In this episode, apprentice detective Wilma Tenderfoot and her beagle, Pickle, meet a phony phantom and a genuine ghost, and Wilma moves a step further in her quest to solve the mysteries of her own origin.
Book three lives up to the promise of earlier series titles (The Case of the Frozen Hearts, 2011, etc.) with an appropriately convoluted plot, exaggerated characterizations, plenty of playful language and a ridiculous romance. The diminutive but dastardly Barbu D’Anvers reappears, bent on collecting a gambling debt, marrying swooning Belinda Blackheart and bumping off her parents so that he can inherit the family’s crumbling estate. Another pair of conspirators constructs an elaborate scheme to find treasure hidden at Blackheart Hoo and scare the owners out of hunting for it themselves. Kennedy reminds readers about the main characters and isolated setting on Cooper’s Island through an elaborate side exploration of the divided community’s curious history and traditions including the annual Brackle Day celebration. Villain D’Anvers never speaks plainly: He hisses, pants, screams and cackles. Wilma’s dog, Pickle, is embarrassingly outfitted in one outlandish getup after another; Inspector Lemone can’t stop thinking about food; and Detective Goodman solemnly smokes his rosemary pipe, before he identifies the perpetrators and reveals all. No real fatalities occur.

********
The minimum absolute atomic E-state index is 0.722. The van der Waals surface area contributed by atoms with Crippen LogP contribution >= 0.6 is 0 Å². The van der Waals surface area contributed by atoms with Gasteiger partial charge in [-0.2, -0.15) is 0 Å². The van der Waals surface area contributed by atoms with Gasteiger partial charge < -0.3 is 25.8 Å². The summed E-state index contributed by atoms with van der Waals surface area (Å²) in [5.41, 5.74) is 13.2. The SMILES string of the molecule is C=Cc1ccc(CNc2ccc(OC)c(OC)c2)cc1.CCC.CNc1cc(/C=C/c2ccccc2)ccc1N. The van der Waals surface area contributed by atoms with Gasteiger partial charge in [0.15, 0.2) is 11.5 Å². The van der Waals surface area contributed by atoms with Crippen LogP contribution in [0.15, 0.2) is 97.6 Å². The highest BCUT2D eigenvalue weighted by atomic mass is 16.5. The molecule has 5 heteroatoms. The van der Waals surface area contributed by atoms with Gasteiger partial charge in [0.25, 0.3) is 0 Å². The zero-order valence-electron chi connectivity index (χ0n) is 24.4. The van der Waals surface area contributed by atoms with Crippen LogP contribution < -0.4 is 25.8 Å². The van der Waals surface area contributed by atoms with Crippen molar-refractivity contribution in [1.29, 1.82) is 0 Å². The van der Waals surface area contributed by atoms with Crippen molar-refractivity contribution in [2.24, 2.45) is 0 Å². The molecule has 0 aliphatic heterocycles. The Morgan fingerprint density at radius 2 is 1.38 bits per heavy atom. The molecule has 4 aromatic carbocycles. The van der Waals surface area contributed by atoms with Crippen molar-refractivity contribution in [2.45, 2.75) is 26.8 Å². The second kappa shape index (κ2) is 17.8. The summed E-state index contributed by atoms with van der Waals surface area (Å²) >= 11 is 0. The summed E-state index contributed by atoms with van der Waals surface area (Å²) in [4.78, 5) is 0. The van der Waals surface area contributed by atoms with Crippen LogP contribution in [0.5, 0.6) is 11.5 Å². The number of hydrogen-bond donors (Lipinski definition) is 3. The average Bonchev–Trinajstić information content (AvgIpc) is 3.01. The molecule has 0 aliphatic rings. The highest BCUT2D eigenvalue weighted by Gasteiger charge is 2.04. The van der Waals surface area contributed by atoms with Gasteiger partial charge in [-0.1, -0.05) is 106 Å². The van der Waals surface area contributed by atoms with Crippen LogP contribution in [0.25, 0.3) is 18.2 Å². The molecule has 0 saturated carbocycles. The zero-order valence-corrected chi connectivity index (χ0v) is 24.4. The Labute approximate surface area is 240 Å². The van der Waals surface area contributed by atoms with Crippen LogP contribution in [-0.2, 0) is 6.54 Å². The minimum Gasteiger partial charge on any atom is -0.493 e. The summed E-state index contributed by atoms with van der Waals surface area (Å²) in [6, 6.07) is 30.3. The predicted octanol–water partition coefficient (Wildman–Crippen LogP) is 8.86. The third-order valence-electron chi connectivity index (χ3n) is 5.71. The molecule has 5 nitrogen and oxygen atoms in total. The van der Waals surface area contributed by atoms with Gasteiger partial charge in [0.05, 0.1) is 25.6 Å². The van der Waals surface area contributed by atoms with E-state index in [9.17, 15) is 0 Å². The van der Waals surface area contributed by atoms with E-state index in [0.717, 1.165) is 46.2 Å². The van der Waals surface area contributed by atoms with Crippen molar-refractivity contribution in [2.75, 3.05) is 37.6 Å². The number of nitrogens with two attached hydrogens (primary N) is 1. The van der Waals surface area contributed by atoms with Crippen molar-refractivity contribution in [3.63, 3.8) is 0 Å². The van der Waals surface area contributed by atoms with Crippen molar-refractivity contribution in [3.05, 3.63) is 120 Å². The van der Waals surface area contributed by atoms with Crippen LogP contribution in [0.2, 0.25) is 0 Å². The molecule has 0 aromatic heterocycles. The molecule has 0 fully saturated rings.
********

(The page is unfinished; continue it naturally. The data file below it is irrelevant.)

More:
Ghost story, detective adventure and good fun—but readers are advised to begin this entertaining series with volume one. (Humorous mystery. 8-12)